I’d read a few of these stories before, but many were new to me. Even for the stories I’d already read, I found myself delighted by the twist, as if it were all new to me. The stories that I enjoyed the most are some of the most well-known ones, including “The Murders in the Rue Morgue” and “The Cast of Amontillado.” I also loved the stories that reminded me of the classic detective stories of Sir Arthur Conan Doyle and Agatha Christie (although I suppose Poe came first!). Since the language is a bit dense, I decided to read one or two of these stories a night, and I really enjoyed dipping in and out of the collection.
The only thing I knew when I started this book is that is much beloved. I was excited to read my first Shirley Jackson novel and it certainly didn’t disappoint. Since I didn’t know anything about the plot, I didn’t know what to expect. I was soon captivated by the voice of our narrator, Mary Katherine Blackwood. After finishing the novel, I was surprised to discover the she is 18 years old when she recounts this story, even though it’s one of the very first things she tells us. However, her voice in the novel feels much younger, which I believe works well with the background story we are given.
Since this is such a brief novel, it’s hard to talk about it without giving things away. I will say that Jackson has a way of making the ordinary seem very interesting. I also had a hard time narrowing down the exact time period and the setting, although the introduction in my edition led me to believe that the setting is somewhat obvious if you are more familiar with the area or Jackson’s work than I am. It’s a story about people who are odd ducklings, who don’t fit in, which is a feeling that I think we’ve all felt at one time or another. At first, I couldn’t believe the behavior of some of the characters in this novel, but then I thought about it a little more, and I could. Jackson’s novel clearly contains a timelessness that makes this story as pointed today as it was when it was first published.
This book made my heart ache. At the beginning of the novel, Conor’s mother is very sick, and recently he’s been having the same nightmare each night, in which a terrible monster appears. This is a beautifully written story about grief and pain. I found this so moving (yes, I did cry) and so adept at capturing the feelings that you experience if you’ve ever been in a similar situation as Conor. The book is written in a storytelling style which I found very engaging, with conversations between Conor and the monster and stories told within the novel itself. I believe this book is technically middle grade, but I think it would be compelling to readers of all ages. I definitely want to see the movie, but I’ll be sure to have my tissues handy. If you’re in the mood for a lovely and heartbreaking story, then I highly recommend that you pick this one up.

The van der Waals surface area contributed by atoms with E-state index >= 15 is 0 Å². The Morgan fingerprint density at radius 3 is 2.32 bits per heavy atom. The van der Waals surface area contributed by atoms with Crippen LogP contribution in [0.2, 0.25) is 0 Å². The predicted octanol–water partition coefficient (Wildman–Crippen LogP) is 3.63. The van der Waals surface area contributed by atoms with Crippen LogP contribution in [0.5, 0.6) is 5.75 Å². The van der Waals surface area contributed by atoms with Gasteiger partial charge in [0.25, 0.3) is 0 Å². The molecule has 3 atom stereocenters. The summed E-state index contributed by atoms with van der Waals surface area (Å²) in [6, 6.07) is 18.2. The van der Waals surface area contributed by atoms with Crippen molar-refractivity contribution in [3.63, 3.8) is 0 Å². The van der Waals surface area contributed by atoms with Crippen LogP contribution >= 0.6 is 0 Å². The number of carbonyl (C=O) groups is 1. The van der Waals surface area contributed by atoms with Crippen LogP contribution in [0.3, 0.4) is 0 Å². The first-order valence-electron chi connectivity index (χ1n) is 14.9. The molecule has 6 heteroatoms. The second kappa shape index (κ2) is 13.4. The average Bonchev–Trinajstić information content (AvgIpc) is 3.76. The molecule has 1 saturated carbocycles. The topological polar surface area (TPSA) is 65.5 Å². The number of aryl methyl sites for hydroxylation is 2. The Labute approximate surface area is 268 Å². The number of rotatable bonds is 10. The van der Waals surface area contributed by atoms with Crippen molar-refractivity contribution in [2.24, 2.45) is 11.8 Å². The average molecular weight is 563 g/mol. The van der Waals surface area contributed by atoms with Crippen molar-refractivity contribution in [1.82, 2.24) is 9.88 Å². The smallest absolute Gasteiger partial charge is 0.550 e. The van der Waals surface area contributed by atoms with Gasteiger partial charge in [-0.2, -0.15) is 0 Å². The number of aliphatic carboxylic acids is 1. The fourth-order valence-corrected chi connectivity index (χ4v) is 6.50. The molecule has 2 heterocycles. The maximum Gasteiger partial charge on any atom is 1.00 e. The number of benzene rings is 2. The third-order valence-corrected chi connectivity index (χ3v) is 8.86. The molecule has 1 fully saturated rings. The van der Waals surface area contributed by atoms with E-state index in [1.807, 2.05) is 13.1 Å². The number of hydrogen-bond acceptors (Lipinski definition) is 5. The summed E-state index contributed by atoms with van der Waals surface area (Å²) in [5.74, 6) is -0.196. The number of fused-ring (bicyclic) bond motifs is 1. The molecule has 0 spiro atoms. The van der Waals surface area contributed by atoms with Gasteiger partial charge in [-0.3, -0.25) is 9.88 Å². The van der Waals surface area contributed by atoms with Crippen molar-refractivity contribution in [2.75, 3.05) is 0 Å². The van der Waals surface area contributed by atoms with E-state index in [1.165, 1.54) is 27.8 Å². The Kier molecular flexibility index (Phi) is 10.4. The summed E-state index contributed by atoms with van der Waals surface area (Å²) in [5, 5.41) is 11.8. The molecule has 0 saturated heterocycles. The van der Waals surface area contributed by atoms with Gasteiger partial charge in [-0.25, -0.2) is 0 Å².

I’ve been meaning to read this book since the beginning of this year and I’m so glad I finally got around to it. The Freeman family has been selected by the Tonybee Institute for a unique opportunity. They will adopt a chimpanzee into their family, treat him like a family member and teach him sign language. As you can imagine, each member of the family feels differently about this experience and we follow them as they begin their new life at the Institute.
The premise is certainly wacky and different, which is what drew me in initially. The author uses this premise to explore race. The Freeman family is black and hearing that they’ve been selected to participate in an ‘experiment’ automatically raises some flags, as we know that horrible things have been done to black people in the name of science. There’s a fascinating overlap between race and language in this novel as well. Greenidge writes about the way that race can affect the way that your words are interpreted, and how language can be racially coded. There is language both spoken and unspoken, since the family communicates orally and with sign language. In one anecdote, we learn that the mother of the family stopped speaking for a period of time when she was younger. When she spoke, her words could be twisted or misinterpreted, so instead, she communicated with handwritten notes.
The novel is also about growing up, and how lonely and confusing it can be. Compound that with the fact that they’re black and newcomers, and you can understand why Charlotte, the teenager in this family, feels so isolated. It’s human nature to want to be seen, known, and loved, and Charlotte tries to navigate those feelings throughout the book.
I thought this was a well-written, insightful debut novel. The book is written from various perspectives, including members of the Freeman family, and a character in the past. Race is one of the main themes, but the author also discusses class, family relationships, sexuality, and more. I was reading this book right before and after the election and it felt really timely. I identified with the “otherness” that the characters were experiencing because I was feeling it too. I found this to be a very compelling read and I think that if the premise interests you, you should definitely give it a try.